Wait a minute. There are hormones in carrots and corn?

Corn. Carrots. Pigs. Dogs. Cats. Humans. They all depend on hormones to grow and function.

Hormones occur naturally in every living thing, acting as messengers to regulate a wide variety of metabolic processes.

“Everything we eat that was once living—from a plant to an animal—contains hormones. Hormones are the messengers in the body that help living things grow,” said Joan Ruskamp, who runs a cattle-feeding operation near Dodge, Nebraska, with her husband, Steve. “Understanding how hormones work is important to understanding why we use added hormones in cattle.”

Hormones Occur Naturally in Plants and Animals

Hormones occur naturally in both plants and animals and act as messengers, telling the plant or animal to do certain things. They serve essential functions in their respective organisms, regulating various processes and contributing to their growth, development and overall well-being.

Corn, for instance, naturally produces a hormone called auxin that tells the plant to grow in several ways, including the development of its roots. Similarly, chickens have hormones that tell their body when a hen should lay eggs. Humans also have hormones that regulate many processes in our own bodies.

Why Are Hormones Used in Beef Production?

In beef production, hormones are used to enhance the growth and development of cattle. In addition to feeding cattle a nutritious diet, which often includes being fed corn or livestock feeds made from corn, cattle producers sometimes use hormones to promote growth and improve muscle-building abilities in their cattle while reducing the amount of fat.

The goal is to complement the naturally occurring hormones in cattle and stimulate their pituitary glands, leading to increased muscle growth and improved feed efficiency. By utilizing hormones in beef production, farmers aim to optimize the meat yield and overall productivity of cattle.

Like many producers, the Ruskamps administer a small dose of hormones to stimulate the normal hormone production in their animals. Hormones are provided to the cattle in an implant, which is very small and shaped like a pellet, that is injected under the skin behind the ear.

“Through this implant, we’re supplementing naturally what the animal already has in its own body, and it helps steers convert feed to protein more efficiently,” Ruskamp said. “Any added hormone has to be safe for the humans who are going to consume the meat and safe for the environment. We wouldn’t put anything in an animal or our own bodies that is unsafe.”

Ruskamp said the use of hormones provides benefits for cattle, cattle producers and consumers.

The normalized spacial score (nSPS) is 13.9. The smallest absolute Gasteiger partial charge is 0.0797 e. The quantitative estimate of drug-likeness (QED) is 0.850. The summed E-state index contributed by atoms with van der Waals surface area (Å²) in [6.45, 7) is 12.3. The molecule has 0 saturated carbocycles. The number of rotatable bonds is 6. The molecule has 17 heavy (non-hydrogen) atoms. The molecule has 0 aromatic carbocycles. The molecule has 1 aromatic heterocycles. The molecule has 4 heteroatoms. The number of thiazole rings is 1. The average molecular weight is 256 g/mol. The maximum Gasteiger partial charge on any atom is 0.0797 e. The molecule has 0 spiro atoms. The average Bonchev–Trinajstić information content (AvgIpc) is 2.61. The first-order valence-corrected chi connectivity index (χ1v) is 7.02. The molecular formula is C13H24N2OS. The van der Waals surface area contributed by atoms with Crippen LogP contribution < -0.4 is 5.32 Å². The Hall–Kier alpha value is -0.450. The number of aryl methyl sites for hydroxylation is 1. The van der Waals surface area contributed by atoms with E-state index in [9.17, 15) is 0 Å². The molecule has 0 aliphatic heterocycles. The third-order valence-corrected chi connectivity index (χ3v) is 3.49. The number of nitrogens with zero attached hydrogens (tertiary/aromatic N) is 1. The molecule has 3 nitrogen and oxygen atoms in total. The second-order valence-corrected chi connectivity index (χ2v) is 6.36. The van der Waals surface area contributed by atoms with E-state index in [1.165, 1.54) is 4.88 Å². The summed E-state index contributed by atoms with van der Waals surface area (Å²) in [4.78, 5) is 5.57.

“We can use 10% less feed to produce the same amount of beef—and that efficiency translates into a lower cost for high-quality, nutritious beef for consumers,” she said. “It also means we’re responsibly using the land and water required to raise those animals to market weight. It’s a win-win for consumers and producers.”

Do Hormones in Meat Affect Human Health?

Extensive research and scientific studies have consistently shown that hormones implanted in beef cattle have no adverse effects on human health. Beef producers adhere to strict regulations and guidelines, ensuring that only food-safe hormones are administered to their cattle. These hormones—such as estrogen, testosterone and progesterone—naturally occur in both animals and humans.

The hormone levels found in beef from implanted cattle are minuscule and well below any potential health concern.

Is Hormone-Treated Beef Safe?

Monitoring and approval of the use of hormones in beef is overseen by regulatory bodies such as the U.S. Food and Drug Administration (FDA). By implementing safe hormone practices, beef producers can stimulate the growth and development of their cattle to provide high-quality, nutritious beef for consumers.

In addition to beef from implanted animals being safe for human consumption, the difference in the amount of hormones found in implanted and non-implanted beef is miniscule.

Beef from an implanted steer will have about 2 nanograms of estrogen in a quarter-pound burger compared to 1 nanogram for the same sized serving in beef from a non-implanted animal.

A nanogram is one-billionth of a gram or one-25 billionth of an ounce. A small paper clip is 1 gram. Cut that into 1 billion pieces and you get a nanogram.

By contrast, women naturally produce 513,000 nanograms of estrogen daily and men produce 136,000 nanograms of estrogen daily—equivalent to eating more than 15,000 pounds of hormone-implanted beef every day!

Hormones in cattle are one of the many biotechnology tools that benefit people. By helping cattle grow and thrive, they can help livestock producers raise the animals as efficiently as possible. This efficiency promotes sustainability on today’s ranches and farms, and also benefits consumers by helping keep costs low.

“If you’re diabetic and choose not to take insulin—which is a product of genetic engineering—you increase your risk of death,” said Dr. Alison Van Eenennaam, Professor of Animal Biotechnology and Genomics, University of California-Davis. “In that case, the benefit of genetic technology is very obvious. With food applications, the benefits are less transparent to consumers, even though they are very real.”

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